Lud-in-the-MistLud-in-the-Mist by Hope Mirrlees

My rating: 3 of 5 stars

Enticed by the promises of a great many favorite writers, I took up Lud-In-The-Mist expecting a change in what female fantasy could be.

The name, the time, the author’s story, all attracted me. Despite this, i couldn’t manage to lose myself in it.

Essentially, for me, it didn’t hold up.

I found the characters shrill and predictable, the bewildered goodies were good, and the baddies just as you found them.

As I read, I had a sense that I was waiting for the literary ah-ha to happen – the plot is thick as molasses, even the interesting characters are quickly stunted or oversimplified (I’m looking at you, Endymion Leer – such a great name, sigh!).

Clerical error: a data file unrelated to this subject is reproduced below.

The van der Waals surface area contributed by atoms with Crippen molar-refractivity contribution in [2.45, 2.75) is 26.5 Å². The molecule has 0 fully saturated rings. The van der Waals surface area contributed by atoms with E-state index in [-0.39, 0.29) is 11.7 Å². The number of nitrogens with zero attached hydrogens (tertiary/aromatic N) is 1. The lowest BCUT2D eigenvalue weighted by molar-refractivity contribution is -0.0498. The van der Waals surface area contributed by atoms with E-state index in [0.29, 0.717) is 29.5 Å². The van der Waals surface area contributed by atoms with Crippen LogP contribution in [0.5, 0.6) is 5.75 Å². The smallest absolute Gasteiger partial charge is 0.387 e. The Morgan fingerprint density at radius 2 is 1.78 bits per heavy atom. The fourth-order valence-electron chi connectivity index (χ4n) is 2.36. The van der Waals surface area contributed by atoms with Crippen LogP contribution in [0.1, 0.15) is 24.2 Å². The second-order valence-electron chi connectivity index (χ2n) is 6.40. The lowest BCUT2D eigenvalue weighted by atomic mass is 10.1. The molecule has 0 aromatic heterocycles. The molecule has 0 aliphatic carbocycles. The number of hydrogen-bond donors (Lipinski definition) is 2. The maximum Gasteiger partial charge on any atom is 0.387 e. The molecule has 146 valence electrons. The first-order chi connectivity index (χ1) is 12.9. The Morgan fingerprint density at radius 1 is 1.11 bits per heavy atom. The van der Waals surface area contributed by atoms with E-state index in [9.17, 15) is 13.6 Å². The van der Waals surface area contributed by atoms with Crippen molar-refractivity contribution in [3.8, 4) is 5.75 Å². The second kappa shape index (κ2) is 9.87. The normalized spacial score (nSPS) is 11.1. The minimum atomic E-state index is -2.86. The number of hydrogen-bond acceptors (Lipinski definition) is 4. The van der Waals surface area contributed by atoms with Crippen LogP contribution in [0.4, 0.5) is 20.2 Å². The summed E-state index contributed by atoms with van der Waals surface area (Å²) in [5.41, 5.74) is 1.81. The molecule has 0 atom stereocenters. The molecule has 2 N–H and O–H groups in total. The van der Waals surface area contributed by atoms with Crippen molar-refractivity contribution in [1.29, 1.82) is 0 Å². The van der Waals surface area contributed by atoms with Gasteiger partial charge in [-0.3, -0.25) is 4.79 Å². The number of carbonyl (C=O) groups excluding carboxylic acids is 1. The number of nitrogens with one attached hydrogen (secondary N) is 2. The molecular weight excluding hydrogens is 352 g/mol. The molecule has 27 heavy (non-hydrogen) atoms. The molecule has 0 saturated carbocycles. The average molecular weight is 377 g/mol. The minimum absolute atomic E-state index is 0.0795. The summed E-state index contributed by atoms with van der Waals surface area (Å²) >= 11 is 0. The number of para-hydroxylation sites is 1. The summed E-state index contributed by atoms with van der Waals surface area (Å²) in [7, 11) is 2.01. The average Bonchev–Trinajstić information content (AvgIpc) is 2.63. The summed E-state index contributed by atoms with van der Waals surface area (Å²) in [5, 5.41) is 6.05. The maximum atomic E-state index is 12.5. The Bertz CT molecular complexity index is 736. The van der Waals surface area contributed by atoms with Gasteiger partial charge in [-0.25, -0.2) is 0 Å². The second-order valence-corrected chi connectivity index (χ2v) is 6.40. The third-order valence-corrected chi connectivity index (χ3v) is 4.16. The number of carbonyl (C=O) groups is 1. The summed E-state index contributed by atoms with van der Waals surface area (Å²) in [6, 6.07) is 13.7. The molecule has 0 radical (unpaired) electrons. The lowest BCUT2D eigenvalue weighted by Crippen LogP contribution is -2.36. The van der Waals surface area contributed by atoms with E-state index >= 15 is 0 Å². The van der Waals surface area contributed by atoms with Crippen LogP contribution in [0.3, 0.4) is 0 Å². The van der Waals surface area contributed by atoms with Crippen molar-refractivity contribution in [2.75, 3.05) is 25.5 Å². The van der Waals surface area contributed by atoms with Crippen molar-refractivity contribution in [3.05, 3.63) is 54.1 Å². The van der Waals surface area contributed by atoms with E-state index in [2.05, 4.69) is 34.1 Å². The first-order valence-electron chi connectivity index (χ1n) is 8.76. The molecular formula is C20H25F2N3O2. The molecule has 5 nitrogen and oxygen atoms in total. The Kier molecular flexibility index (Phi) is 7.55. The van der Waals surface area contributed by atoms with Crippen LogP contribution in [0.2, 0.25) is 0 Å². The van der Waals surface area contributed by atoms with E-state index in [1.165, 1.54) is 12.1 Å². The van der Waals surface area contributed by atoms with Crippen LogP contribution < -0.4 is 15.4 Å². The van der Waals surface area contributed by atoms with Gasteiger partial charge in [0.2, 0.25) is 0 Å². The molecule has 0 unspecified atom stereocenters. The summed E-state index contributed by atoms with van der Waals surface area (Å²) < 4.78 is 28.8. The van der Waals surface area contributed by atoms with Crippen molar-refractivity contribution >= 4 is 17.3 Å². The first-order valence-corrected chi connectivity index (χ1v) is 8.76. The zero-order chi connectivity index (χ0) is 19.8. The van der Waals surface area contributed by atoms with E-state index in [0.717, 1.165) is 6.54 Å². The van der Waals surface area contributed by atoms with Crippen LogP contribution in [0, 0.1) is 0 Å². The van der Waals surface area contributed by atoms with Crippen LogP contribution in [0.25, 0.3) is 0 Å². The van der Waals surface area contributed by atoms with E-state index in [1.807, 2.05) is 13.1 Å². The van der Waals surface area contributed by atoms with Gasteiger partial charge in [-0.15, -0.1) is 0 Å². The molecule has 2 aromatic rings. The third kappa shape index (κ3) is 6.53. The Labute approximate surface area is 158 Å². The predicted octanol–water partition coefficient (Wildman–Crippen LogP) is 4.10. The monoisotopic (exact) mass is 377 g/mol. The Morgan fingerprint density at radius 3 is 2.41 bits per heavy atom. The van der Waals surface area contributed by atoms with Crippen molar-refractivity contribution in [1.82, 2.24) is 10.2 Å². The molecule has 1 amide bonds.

The whole plot and execution felt like a great dance around saying what the authoress wanted to say – I imagine this was quite effective in 1925, but I live in the 21st century, and I’ve seen LOST.

The premise is still interesting – a town on the border to the realm of Faerie, and the invariable cultural crossover that seeps in – and the prose was fittingly British and pretty, but Lud’ left me with little to go on… and the slightly irked feeling of having missed the boat.

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